After all these years in public life, Rick Perry retains the capacity to surprise people, and last week, he did so once again. Conservatives who attended the annual meeting of the American Legislative Exchange Council (ALEC), in Indianapolis, probably weren’t expecting the former governor of Texas to give a speech focused on racial injustice, much less to explicitly challenge his fellow Republicans to accept responsibility for the party’s failure to earn the confidence of African-American voters.
Perry invoked Texas’s 2014 gubernatorial race as an example of the problem. “My good friend Greg Abbott crushed Wendy Davis,” he said. “But Wendy Davis won the black vote, 93 to 7.” That kind of margin, he continued, gives the lie to the rationalizations Republicans offer when confronted with the disjunct: “Again, we can blame the left. We can blame political correctness. We can blame those who gin up resentment, who find grievance at every turn. I have an alternative explanation.”
The entire speech is worth reading in its entirety, which ranges from a discussion of the lynching of Jesse Washington, in 1916, to the intimidation and arrest of Ericka Dockery, in 2003. In addition to candidly acknowledging issues such as police bias, which have relatively straightforward discriminatory effects, Perry addressed the systemic injustice that manifests itself as, for example, differential childhood poverty rates–a symptom of the problem, and one that helps perpetuate it. Perry offered a number of practical ideas along the way, some of which are proposals that have actually been implemented in Texas, to salutary effect.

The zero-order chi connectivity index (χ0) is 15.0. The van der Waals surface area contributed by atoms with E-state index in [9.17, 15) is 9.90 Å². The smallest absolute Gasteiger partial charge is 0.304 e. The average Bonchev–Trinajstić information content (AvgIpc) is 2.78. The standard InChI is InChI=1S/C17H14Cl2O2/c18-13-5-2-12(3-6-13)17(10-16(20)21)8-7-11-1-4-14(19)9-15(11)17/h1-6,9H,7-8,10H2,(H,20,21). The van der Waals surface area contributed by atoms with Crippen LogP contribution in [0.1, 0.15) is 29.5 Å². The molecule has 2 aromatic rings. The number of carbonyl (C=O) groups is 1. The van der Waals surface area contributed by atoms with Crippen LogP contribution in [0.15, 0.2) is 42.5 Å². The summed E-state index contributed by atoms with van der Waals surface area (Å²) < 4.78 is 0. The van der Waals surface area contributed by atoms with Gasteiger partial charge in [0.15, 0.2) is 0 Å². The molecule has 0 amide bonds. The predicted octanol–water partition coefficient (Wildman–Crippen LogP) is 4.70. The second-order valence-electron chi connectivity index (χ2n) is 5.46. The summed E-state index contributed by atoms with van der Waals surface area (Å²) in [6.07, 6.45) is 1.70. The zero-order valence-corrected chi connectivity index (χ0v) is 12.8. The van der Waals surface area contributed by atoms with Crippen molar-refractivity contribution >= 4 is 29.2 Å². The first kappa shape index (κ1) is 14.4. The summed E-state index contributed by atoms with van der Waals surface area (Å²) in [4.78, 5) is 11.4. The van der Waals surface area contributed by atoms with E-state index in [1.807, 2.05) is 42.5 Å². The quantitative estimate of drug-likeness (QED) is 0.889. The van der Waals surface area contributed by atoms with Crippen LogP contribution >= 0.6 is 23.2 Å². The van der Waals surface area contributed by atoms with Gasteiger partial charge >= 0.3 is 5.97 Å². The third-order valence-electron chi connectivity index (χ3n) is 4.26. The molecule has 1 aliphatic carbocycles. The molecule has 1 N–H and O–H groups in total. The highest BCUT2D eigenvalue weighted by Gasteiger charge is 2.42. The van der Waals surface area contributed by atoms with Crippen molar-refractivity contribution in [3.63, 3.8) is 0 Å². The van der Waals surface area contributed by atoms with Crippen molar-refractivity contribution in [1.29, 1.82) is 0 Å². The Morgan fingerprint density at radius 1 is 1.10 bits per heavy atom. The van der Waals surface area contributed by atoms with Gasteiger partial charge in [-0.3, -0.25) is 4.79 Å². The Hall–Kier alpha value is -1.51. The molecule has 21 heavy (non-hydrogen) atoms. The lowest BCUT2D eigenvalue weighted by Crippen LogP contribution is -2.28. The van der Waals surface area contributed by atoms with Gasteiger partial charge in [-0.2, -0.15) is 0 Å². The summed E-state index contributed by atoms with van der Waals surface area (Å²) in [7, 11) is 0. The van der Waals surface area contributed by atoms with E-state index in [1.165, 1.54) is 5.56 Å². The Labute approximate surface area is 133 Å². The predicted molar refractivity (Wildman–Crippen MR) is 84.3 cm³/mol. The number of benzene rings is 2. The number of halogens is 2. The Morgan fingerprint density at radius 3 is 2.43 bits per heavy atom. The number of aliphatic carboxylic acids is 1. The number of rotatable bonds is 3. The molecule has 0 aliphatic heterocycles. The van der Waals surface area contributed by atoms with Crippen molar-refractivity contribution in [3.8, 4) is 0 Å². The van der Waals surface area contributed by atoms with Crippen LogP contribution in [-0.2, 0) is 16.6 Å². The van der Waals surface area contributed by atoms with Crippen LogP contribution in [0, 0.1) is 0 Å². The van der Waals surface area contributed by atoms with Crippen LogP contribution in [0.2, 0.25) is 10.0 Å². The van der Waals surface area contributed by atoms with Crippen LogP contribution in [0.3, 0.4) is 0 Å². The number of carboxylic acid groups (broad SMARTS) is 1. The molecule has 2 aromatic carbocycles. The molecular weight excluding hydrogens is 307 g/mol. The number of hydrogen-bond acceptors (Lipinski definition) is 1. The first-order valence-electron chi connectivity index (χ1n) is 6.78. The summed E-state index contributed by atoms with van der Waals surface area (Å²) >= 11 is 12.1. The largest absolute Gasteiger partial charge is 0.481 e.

Readers may have different ideas, of course, or additional ones; the Black Lives Matter coalition announced six policy priorities, over the weekend. They may also disagree with Perry’s diagnosis of the problem. And I imagine many Americans will be suspicious of his motives. This is not the first time Perry has publicly called for Republicans to engage more seriously in the national discussion about racial injustice, and there is evidence, in his long public record, of a genuinely egalitarian ethos. On the other hand, prior to last week Perry had spent most of the summer stumping for Donald Trump, like the ineradicably puzzling person that he is. But the motives that spurred Perry to address the issue last week don’t determine whether his assessment is correct, or whether his ideas for how to pursue progress would, in fact, help Americans in their ongoing efforts to do so.